Date: 2018–04–27
  4. By: Xiaodong Zhu
    Abstract: The rapid rise of shadow banking activities in China since 2009 has attracted a great deal of attention in both academia and policy circles. Most existing studies and commentary on China’s shadow banking have treated it as a recent phenomenon that appeared after the Global Financial Crisis and China’s response to it. In this paper, I argue that shadow banking is not a new phenomenon; it has always been a part of China’s financial system since the 1980s, and arose from the need to get around various lending restrictions imposed by the central government on banks. I also emphasize that there are two types of shadow banking activities, those initiated by banks and those initiated by local governments or state-owned enterprises. I provide evidence suggesting that the shadow banking activities initiated by banks tend to be efficiency enhancing, but those initiated by local governments and state-owned enterprises are more likely to be associated with misallocation of capital. The policy implication is that the central government should implement policies and regulations that break the link between financial institutions and local governments or state-owned enterprises.
    Keywords: China, Banking System, Shadow Banking, Capital Allocation
    JEL: G21 G23 G28 E44 O16
    Date: 2018–05–17
  5. By: Juan Mao (Department of Accounting, UTSA); Baolei Qi (Xi’an Jiaotong University)
    Abstract: This study investigates why auditors leave one audit firm (and bring their clients) to another and the consequences of such turnover. Using a Chinese sample of 470 auditor-years with turnovers and 7,485 auditor-years without such turnovers from 2001 to 2014, we find that auditors’ professional competency is positively associated with a departure decision in additional to their demographics. Specifically, younger auditors, auditors who are industry specialists, and auditors who audit more clients and have better education background, are more likely to move, suggesting that “rising stars” in the accounting industry are more likely to move from one audit firm to another. However, female auditors, older auditors, and auditors with established status in the current audit firm are less likely to do so. Interestingly, Big 4 signing auditors in China are less likely to move relative to non-Big 4 auditors. We also find that auditors with lower audit quality are less likely to move from one audit firm to another, suggesting that the job market is penalizing auditors for bad quality audits. In terms of consequences, we find that the audit firm is more likely to lose clients whose incumbent auditor moves to another audit firm and it tends to lower audit fees for clients that stay with the audit firm, assign better auditors to them, and treat them more leniently. Our study provides insights that should be of interest to the audit profession, audit firms, and regulators.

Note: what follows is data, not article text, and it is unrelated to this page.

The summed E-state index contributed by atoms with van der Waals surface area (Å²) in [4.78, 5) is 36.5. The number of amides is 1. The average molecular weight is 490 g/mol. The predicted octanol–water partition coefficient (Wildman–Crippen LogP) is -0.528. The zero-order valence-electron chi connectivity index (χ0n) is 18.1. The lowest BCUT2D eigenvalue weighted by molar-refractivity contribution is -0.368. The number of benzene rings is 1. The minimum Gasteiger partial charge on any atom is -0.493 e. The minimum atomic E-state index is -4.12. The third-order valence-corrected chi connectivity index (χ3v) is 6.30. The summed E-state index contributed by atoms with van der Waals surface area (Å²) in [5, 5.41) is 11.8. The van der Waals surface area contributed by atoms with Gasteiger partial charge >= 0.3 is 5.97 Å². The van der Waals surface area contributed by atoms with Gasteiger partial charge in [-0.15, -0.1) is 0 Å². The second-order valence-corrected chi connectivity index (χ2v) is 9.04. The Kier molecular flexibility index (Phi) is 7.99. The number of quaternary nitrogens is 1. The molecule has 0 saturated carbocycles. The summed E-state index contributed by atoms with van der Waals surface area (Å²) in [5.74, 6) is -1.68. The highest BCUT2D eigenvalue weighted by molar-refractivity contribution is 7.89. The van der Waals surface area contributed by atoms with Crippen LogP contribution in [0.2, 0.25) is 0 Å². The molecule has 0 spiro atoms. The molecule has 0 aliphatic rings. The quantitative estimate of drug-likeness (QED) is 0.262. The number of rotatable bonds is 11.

Keywords: auditor turnover, audit partners, individual auditors, audit fees, audit quality, audit switch
    JEL: M42 O15 E24
    Date: 2017–01–09
  6. By: Ana Cecília Fieler; Ann Harrison
    Abstract: We propose and provide evidence for a new source of gains from trade: Firms invest in product differentiation to escape import competition. In the data and in the model, these investments are associated with increases in measured productivity, introduction of new goods, and shifts to skill-intensive sectors. Investment in differentiation downstream leads upstream firms to also invest in differentiation. For China, these "downstream tariff" reductions lead to big increases in measured productivity for upstream suppliers. The effect on measured productivity is larger for upstream than for downstream firms, and we explain this difference theoretically through heterogeneous changes in markups.
    JEL: F12 F13 F14
    Date: 2018–04
  7. By: Saich, Anthony (Harvard University)